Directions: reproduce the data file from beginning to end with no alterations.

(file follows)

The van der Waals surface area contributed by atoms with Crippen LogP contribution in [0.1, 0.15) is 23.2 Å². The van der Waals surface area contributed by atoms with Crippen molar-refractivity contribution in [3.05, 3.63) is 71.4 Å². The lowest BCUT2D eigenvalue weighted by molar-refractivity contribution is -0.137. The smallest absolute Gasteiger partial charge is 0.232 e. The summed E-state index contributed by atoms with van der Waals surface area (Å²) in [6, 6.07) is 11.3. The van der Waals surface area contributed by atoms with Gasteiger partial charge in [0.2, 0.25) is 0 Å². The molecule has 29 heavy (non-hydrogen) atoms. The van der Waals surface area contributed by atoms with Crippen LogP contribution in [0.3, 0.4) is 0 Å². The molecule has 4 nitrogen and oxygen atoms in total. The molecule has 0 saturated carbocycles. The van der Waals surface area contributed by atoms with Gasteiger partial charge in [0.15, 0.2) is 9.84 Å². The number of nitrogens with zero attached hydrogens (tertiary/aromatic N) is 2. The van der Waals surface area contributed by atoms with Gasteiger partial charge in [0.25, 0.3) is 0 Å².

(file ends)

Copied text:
The van der Waals surface area contributed by atoms with Crippen LogP contribution in [0.1, 0.15) is 23.2 Å². The van der Waals surface area contributed by atoms with Crippen molar-refractivity contribution in [3.05, 3.63) is 71.4 Å². The lowest BCUT2D eigenvalue weighted by molar-refractivity contribution is -0.137. The smallest absolute Gasteiger partial charge is 0.232 e. The summed E-state index contributed by atoms with van der Waals surface area (Å²) in [6, 6.07) is 11.3. The van der Waals surface area contributed by atoms with Gasteiger partial charge in [0.2, 0.25) is 0 Å². The molecule has 29 heavy (non-hydrogen) atoms. The van der Waals surface area contributed by atoms with Crippen LogP contribution in [0.3, 0.4) is 0 Å². The molecule has 4 nitrogen and oxygen atoms in total. The molecule has 0 saturated carbocycles. The van der Waals surface area contributed by atoms with Gasteiger partial charge in [0.15, 0.2) is 9.84 Å². The number of nitrogens with zero attached hydrogens (tertiary/aromatic N) is 2. The van der Waals surface area contributed by atoms with Gasteiger partial charge in [0.25, 0.3) is 0 Å².